Taken from "A History of Savannah and South Georgia." By Mr. William Harden, 1913:
Col. Alexander Rudolf Lawton. The history of the legal profession in the South presents a chronicle of importance and distinction and the state of Georgia has assuredly contributed its quota to the whole. In legal annals of the state a name of pre-eminence is that of Lawton, two generations of the family having been lawyers of honor and fame, who have done much to preserve the dignity of their calling and the honor which should be the pride of the profession. The city of Savannah has been the scene of their distinguished careers and the younger of these gentlemen, Col. Alexander Rudolf Lawton, is today one of Savannah's leading citizens. In addition to a large general practice, he is vice-president of the Central of Georgia Railway, and also one of its general counsel, and his remarkable grasp on corporation law is known beyond the boundaries of the state. He has been a marvel to the profession in many respects, seeming to leap into the arena fully armed and equipped for the fiercest fight and legal battle with most renowned barristers when a very young man. His reputation has been reinforced with the passing years and he is recognized as one of the masters of the craft throughout the state. The father of the foregoing, Gen. Alexander Robert Lawton, whose demise occurred July 2, 1896, was one of Georgia's greatest lawyers in any day or generation. He was also a splendid officer and a detailed account of his life and achievements will be given in the article succeeding.
Colonel Lawton is a native son of the Forest city, within whose delightful borders his birth occurred August 9, 1858. He received an unusually brilliant education and early in youth he came to the conclusion to follow in the paternal footsteps in the matter of a life work. When a lad eight years of age he was taken to Paris and in the French capital pursued his studies during the years 1866 and 1867. Thereupon returning to Savannah, he studied in public and private schools in this city and ultimately entered the University of Georgia, from which institution he was graduated in 1877, at the age of nineteen years, receiving the degree of Bachelor of Arts. During the ensuing summer, he was a student in the Eastman Business College, Poughkeepsie, New York, and in the fall entered upon his preparation for the law. He studied law in the law department of the University of Virginia in 1878 and 1879 and in the Harvard Law School in 1879 and 1880. In the year last mentioned he was admitted to the bar and entered upon the practice of the profession in Savannah. From the first his career has been of the most satisfactory character. He has been a member of the firm of Lawton & Cunningham, general counsel for the Central of Georgia Railway since 1887, succeeding General Lawton in this office on his retirement. His identification with the firm of Lawton & Cunningham, of which his father was at that time senior member, dates from the year 1882.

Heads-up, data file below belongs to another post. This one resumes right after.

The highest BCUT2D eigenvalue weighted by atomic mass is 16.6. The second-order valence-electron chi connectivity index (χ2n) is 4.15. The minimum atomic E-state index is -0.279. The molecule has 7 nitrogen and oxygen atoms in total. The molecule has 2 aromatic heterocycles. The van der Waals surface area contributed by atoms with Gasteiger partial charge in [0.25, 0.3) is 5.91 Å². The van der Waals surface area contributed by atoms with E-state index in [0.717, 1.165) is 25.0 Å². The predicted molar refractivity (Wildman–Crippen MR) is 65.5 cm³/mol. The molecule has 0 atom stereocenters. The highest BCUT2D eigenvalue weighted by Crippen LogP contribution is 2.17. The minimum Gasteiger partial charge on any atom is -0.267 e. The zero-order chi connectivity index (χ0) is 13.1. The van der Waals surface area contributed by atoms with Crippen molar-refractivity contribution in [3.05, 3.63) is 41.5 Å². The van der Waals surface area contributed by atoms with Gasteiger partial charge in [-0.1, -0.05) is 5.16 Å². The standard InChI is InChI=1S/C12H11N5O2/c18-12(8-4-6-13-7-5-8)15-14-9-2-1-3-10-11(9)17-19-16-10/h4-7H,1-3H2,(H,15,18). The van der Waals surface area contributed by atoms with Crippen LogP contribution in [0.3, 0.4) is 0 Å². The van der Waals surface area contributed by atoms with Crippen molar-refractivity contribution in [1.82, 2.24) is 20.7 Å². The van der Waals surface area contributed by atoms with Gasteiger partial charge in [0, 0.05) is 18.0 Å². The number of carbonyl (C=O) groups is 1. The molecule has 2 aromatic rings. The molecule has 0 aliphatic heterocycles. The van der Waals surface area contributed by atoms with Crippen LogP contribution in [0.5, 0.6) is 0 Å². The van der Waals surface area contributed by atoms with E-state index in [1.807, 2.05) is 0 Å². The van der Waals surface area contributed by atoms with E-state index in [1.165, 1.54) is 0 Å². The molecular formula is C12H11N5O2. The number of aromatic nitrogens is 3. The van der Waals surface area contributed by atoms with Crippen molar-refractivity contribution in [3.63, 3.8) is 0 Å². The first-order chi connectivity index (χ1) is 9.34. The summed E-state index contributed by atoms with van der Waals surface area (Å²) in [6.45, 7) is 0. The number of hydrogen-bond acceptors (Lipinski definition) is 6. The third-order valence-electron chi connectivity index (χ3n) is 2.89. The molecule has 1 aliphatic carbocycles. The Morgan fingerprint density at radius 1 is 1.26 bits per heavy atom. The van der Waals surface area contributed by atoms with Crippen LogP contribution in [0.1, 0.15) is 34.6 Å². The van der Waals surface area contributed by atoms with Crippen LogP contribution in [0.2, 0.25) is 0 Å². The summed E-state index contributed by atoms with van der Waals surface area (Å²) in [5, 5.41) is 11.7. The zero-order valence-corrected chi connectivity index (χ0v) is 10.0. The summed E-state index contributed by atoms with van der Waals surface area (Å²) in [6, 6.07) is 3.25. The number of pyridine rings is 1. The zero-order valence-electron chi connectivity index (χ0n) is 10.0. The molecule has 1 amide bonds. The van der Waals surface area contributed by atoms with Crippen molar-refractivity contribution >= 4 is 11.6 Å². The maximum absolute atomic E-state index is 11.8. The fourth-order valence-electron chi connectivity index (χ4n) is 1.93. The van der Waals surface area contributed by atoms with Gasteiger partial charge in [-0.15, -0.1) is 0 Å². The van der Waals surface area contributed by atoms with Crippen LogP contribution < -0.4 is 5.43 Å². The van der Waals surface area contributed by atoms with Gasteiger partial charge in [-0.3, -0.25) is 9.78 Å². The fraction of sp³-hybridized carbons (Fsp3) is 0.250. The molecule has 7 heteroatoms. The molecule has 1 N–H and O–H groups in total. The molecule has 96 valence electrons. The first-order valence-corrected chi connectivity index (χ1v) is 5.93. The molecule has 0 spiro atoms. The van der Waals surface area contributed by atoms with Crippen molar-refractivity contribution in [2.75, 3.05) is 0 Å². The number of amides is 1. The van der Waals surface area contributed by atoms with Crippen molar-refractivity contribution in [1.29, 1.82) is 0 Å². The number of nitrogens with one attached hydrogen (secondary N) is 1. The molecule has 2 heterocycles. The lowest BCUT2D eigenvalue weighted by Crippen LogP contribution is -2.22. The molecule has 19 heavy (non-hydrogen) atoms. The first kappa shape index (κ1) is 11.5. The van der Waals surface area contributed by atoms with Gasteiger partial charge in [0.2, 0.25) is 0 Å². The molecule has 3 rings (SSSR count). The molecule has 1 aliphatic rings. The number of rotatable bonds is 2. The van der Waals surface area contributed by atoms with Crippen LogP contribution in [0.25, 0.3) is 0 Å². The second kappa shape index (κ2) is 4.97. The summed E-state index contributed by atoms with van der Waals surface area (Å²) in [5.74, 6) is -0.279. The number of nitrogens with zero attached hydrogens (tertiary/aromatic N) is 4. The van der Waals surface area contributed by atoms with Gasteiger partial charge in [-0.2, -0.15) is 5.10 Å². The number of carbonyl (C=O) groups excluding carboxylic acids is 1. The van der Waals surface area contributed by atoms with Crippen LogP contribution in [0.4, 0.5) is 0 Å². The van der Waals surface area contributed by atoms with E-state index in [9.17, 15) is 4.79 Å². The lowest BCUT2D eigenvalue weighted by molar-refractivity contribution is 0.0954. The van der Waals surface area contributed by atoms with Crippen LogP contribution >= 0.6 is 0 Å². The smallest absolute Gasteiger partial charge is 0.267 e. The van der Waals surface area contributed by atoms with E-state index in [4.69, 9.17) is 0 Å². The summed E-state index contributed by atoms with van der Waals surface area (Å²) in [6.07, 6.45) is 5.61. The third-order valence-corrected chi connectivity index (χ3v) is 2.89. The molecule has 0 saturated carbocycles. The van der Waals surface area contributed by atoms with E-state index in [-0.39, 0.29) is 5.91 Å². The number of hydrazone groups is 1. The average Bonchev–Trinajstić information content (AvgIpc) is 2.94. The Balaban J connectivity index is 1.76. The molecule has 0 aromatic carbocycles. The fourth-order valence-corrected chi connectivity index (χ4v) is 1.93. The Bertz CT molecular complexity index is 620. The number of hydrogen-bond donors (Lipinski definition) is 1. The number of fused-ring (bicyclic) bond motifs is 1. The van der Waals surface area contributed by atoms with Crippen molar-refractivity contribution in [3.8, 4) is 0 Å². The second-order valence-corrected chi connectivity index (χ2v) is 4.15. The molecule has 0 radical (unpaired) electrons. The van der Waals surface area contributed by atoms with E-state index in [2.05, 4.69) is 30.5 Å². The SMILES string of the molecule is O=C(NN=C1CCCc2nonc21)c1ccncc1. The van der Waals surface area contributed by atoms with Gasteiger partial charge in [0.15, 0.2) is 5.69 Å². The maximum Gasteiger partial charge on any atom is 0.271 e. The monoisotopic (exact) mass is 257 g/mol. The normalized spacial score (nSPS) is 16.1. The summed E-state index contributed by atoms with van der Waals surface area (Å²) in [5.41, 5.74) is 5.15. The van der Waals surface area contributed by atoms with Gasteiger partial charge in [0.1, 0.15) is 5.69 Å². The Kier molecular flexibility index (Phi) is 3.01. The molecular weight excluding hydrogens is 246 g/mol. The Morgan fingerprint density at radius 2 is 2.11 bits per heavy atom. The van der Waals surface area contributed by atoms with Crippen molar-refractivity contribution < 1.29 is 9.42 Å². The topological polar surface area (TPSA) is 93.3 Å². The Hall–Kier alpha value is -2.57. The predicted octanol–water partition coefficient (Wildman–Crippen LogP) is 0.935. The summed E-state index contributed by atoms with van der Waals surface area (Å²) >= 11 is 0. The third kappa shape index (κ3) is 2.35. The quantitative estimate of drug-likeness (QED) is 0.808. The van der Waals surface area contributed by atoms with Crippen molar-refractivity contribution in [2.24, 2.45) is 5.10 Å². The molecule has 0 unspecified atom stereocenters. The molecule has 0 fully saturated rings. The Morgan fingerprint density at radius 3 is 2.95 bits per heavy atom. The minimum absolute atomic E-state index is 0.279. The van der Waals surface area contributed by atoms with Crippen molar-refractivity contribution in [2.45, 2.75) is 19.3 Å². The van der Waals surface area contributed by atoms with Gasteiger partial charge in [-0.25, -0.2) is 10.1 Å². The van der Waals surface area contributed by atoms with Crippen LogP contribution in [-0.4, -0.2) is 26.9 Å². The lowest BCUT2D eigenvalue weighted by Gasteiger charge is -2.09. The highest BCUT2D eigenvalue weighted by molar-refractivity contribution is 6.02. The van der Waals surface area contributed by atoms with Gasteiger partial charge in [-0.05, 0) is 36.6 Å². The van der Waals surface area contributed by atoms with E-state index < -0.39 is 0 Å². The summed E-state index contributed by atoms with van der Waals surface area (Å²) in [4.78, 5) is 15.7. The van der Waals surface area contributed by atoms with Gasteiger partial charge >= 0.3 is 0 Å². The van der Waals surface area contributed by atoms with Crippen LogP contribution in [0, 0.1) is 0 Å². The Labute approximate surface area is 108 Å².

It is safe to say that probably in all the state there is no one more familiar with certain aspects of railway and maritime affairs than Colonel Lawton. He has been a director of the Central of Georgia Railway since 1896 and since 1904 has held the office of vice-president of the company. He is also a director of the Atlanta & West Point Railroad Company, the "Western Railway of Alabama, the Ocean Steamship Company and the Savannah Trust Company. His position, with the great railway mentioned gives an idea of his caliber, and so acceptably has he advised his clients in all dilemmas that he is regarded by them with admiration and gratitude.
Colonel Lawton is a member of the American Bar Association, the American Historical Association, the Southern Historical Society, the American Academy of Political and Social Science and the National Geographic Society. He is president of the Georgia Historical Society, by virtue of which position he also is president of Savannah's notable institution, the Telfair Academy of Arts and Sciences, which is owned by and under the management of the Historical Society. He is a well-known clubman, his membership extending to some of the most notable organizations in the United States. Only partially to enumerate, these affiliations are with the Oglethorpe Club, of Savannah; the Capital City Club, of Atlanta; the University and City Midday clubs, of New York City; and the Metropolitan Club, of Washington, D. C.
Since youth, Colonel Lawton has been actively identified with things military in Savannah. In 1881, he enlisted as a private in the National Guard of Georgia and was promoted through the various ranks to that of colonel of the First Regiment of Infantry. During the Spanish-American war in 1898, he was colonel of the First Georgia Infantry, United States Volunteers.
Colonel Lawton was married in Atlanta, April 27, 1882, his chosen lady being Miss Ella Stanly Beckwith, daughter of the Rt. Rev. John W. and Ella (Brockenbrough) Beckwith, the former being bishop of the Protestant Episcopal church of Georgia. Colonel and Mrs. Lawton share their home with two sons, Alexander Robert, Jr., and John Beckwith. The family have an assured position in the most exclusive social circles in the city and their household is renowned for its culture and its gracious hospitality, exemplifying the highest social traditions of the South.